Genetic Mechanisms of Susceptibility to Ozone-induced Lung Inflammation
The primary objective of this project is to utilize proven positional cloning techniques to identify the gene or genes that determine differential susceptibility to O3-induced pulmonary inflammation and injury in inbred mice, and search for homologues in the human genome. The group pursues this objective using a multi-disciplinary approach that applies genetic and molecular biology techniques to an in vivo animal model. Ongoing collaboration with David Peden, M.D., of the University of North Carolina at Chapel Hill has enabled testing in O3-exposed subjects mechanisms that the group identified in mouse models. The group has also begun to expand the scope of this project to include pathological processes that may have etiologies in common with those found in O3-induced inflammation (e.g. lung tumorigenesis).
Ongoing Projects in the Laboratory:
TNF-α -mediated signaling pathways in O3-induced inflammation (see figure below)
Role of pro-inflammatory (IL12) and anti-inflammatory (IL10, IL18) cytokines and chemokines (Cx3CR1) in O3-induced inflammation
Genetic susceptibility to O3-induced inflammation: role of MHC Class II genes
Role of matrix metalloproteinases (MMPs) in the pathogenesis of O3-induced inflammation and hyperpermeability
Protection against inhaled oxidants through scavenging of oxidized lipids by macrophage receptors MARCO and SR-AI/II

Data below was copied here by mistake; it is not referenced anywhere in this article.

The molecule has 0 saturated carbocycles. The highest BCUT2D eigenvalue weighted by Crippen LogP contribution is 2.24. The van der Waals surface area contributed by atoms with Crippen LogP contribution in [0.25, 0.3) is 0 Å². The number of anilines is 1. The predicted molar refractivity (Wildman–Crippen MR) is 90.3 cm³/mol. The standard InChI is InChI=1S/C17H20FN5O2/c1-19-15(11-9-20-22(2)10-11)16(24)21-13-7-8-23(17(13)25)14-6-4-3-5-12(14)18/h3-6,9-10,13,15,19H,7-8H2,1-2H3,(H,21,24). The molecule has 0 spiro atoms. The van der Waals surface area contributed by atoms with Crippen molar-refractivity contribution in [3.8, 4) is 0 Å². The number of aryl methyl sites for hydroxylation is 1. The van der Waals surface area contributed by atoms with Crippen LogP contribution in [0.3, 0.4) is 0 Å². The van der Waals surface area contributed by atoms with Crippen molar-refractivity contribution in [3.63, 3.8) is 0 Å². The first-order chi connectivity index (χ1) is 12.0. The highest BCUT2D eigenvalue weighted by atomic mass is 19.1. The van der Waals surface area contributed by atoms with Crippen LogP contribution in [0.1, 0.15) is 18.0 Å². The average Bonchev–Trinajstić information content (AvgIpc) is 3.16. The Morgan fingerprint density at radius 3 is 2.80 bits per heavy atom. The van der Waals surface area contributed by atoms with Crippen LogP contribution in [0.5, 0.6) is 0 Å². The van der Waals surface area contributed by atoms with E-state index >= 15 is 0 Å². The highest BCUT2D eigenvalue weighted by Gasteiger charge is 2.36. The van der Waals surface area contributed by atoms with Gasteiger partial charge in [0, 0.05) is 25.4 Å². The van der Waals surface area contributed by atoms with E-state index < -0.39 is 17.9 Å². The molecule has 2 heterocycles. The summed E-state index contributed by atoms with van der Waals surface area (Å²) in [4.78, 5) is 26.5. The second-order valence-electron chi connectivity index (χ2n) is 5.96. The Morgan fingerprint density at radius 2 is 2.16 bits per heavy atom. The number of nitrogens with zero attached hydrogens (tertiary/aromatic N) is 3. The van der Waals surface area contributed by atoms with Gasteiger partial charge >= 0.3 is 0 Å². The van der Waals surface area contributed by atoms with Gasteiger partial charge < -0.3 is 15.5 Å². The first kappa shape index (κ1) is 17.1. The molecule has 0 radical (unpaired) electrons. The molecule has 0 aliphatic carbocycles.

Mechanisms of ozone-induced exacerbation of allergic responses in the lung
Association of candidate susceptibility gene polymorphisms in O3-exposed human subjects
Mechanisms of innate immune response-mediated protection against lung tumorigenesis
A hypothetical molecular mechanism underlying inhaled O3-induced pulmonary inflammation and augmentation of lung disease symptoms. O3 may cause ligand binding to tumor necrosis factor receptor (TNF-R) on pulmonary cells to elicit trimerization of TNF-R and receptor complex formation by recruitment of accessory proteins including TNF-R1-associated death domain protein (TRADD) and TNF-R associated factor (TRAF2). This event will trigger phosphorylation of downstream signal transducers including mitogen activated protein kinase (MAPK) kinase (MEK) and inhibitor of κB (IκB) kinase (IKK), which in turn would induce phosphorylation of MKK including c-Jun-NH2 terminal kinase (JNK) and phosphorylational degradation of IκB, respectively. AP-1 proteins activated by phosphorylated MAPK and NF-κB subunits (e.g., p50, p65) liberated from IκB-NF-κB complex would be subsequently translocalized into nuclei for DNA binding to modulate inflammatory effector gene expression. These signaling pathways and possibly feedback regulation by TNF-α (dotted arrow) and/or by other cytokines and receptors (dashed arrows) may be essential to propagate airway inflammation and injury caused by O3, and exacerbate symptoms in subjects with pre-existing respiratory disease (e.g. asthma). (From Cho et al., Am J Respir Crit Care Med, 2007).